"Three Interpretive Constraints on the ECHR" by Shai Dothan – University of Copenhagen

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31 March 2015

"Three Interpretive Constraints on the ECHR" by Shai Dothan

Associate Professor Shai Dothan has published a paper forthcoming in The Rule of Law at the National and International Levels: Contestations and Deference (eds. Machiko Kanetake & André Nollkaemper) (Oxford: Hart Publishing, 2015).

The paper examines the interpretive constraints on the European Court of Human Rights (ECHR). As the ECHR sets out to fulfill its goal of effectively protecting human rights in Europe, it operates under three interpretive constraints: (1) it should limit its demands from the state whose behavior is scrutinized to the obligations that this state took upon itself when it ratified the Convention for the Protection of Human Rights and Fundamental Freedoms (Convention) and its protocols; (2) it should show deference to the policies of this state under the so-called "margin of appreciation doctrine"; and (3) it should follow the consensual view in Europe under the "emerging consensus doctrine". Often these constraints on the ECHR's interpretative discretion contradict each other. For example, the emerging consensus may expand states' obligations over and above what they agreed to in the Convention and more than the current policies of the state under review.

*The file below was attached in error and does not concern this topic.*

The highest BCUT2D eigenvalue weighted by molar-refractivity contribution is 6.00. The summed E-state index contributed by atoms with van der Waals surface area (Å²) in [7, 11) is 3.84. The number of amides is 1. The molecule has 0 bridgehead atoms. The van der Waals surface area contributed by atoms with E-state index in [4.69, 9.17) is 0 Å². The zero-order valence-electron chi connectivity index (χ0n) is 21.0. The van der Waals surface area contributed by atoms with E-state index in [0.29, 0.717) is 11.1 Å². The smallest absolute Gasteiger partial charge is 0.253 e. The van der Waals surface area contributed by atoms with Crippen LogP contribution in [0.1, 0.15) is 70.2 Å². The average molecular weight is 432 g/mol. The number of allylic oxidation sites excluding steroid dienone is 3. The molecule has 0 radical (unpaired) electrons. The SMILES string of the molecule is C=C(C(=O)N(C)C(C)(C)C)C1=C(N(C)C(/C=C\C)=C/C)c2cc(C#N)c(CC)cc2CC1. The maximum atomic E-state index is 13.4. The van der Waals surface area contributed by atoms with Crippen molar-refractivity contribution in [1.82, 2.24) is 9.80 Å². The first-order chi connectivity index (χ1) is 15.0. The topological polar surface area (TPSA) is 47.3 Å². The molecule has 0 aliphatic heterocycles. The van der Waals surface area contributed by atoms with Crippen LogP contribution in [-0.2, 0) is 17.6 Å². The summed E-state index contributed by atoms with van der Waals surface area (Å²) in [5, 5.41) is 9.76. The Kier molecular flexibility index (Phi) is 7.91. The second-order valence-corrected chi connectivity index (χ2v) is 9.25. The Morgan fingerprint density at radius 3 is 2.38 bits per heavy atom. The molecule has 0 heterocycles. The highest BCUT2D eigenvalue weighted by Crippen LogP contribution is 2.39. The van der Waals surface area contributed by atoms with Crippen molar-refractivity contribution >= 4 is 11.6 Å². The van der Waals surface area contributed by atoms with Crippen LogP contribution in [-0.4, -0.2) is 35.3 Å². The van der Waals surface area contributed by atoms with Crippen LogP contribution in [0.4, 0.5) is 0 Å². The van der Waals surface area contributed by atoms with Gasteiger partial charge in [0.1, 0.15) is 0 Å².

This paper argues that in cases of contradiction between the constraints, the ECHR should follow the constraint that is likely to lead to the best possible decision—provided that it gives the proper deference to democratically accountable institutions and is therefore normatively legitimate—while digressing from the other constraints. The paper draws on public choice insights to find the situations under which each one of the three constraints is likely to lead to a better and a more legitimate decision than the other constraints.

A link to the paper